An emotional Dimitrov the moment he realised he won the match.

An emotional Dimitrov the moment he realised he won the match.

History was being made in many ways at the O2 on Sunday night.

For the first time since the inception of the ATP Finals in 1970, two first-time qualifiers were facing off in the title match.

Both players are the first from their respective countries to qualify for the ATP Finals and it’s the first time in a decade that a first-time qualifier has made it through to the championship decider.

Alex Corretja was the last first-time qualifier to win the trophy when he defeated Carlos Moya in the final in 1998.

Competing in front of an A-list crowd that included former England footballer David Beckham and Rami Malek, star of the TV show Mr. Robot, both players had a nervy start as the first three games went against serve. It was Goffin who finally consolidated his break to go up 3-1.

But the Belgian double-faulted in game eight then sent a ball long to hand the break back as Dimitrov leveled for 4-4.

The point of the match came in the following game as Dimitrov dealt with some crazy side spin from Goffin and countered it with a brilliant down-the-line get before finishing off the point at the net.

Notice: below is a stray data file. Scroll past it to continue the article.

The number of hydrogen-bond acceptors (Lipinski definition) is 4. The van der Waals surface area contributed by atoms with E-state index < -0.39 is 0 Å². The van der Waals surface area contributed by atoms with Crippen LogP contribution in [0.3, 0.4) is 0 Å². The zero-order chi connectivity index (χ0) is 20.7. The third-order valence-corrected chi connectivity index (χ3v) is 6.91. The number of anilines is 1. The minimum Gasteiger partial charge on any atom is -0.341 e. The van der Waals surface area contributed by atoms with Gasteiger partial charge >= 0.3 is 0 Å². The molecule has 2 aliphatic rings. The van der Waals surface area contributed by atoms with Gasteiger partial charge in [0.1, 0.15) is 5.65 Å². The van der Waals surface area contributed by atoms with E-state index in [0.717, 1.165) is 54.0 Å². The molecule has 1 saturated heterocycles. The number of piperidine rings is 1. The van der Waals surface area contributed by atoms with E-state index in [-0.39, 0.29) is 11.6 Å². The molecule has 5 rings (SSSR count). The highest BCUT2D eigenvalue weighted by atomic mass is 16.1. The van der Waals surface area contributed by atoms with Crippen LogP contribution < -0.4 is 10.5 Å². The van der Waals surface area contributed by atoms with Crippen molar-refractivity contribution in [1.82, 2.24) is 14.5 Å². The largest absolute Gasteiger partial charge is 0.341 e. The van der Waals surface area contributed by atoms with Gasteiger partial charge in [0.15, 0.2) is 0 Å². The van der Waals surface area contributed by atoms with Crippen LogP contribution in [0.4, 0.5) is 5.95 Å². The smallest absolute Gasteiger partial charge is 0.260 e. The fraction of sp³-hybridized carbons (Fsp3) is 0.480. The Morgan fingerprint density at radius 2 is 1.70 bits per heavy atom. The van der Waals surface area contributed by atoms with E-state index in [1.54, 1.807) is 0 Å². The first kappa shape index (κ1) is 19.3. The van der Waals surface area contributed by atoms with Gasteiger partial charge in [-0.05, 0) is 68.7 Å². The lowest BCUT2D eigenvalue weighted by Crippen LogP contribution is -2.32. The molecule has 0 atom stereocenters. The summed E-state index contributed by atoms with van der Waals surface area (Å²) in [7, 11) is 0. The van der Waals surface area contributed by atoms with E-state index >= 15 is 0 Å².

The Bulgarian played a perfect mix of defence and offence to get his hands on two set points on the Goffin serve at 6-5.

Goffin saved the first with a forehand winner and he struck another magical one moments later as he wrong-footed Dimitrov.

The No. 7 seed faced a third set point after sending a volley wide but he found his serve when he needed it to save it. A fourth opportunity for Dimitrov to seal the set also slipped away. But he finally wrapped the 59-minute opening set on his fifth chance as Goffin’s ball landed in the net.

The Bulgarian played a perfect mix of defence and offence to get his hands on two set points on the Goffin serve at 6-5.

Goffin saved the first with a forehand winner and he struck another magical one moments later as he wrong-footed Dimitrov.

The No. 7 seed faced a third set point after sending a volley wide but he found his serve when he needed it to save it. A fourth opportunity for Dimitrov to seal the set also slipped away.

But he finally wrapped the 59-minute opening set on his fifth chance as Goffin’s ball landed in the net.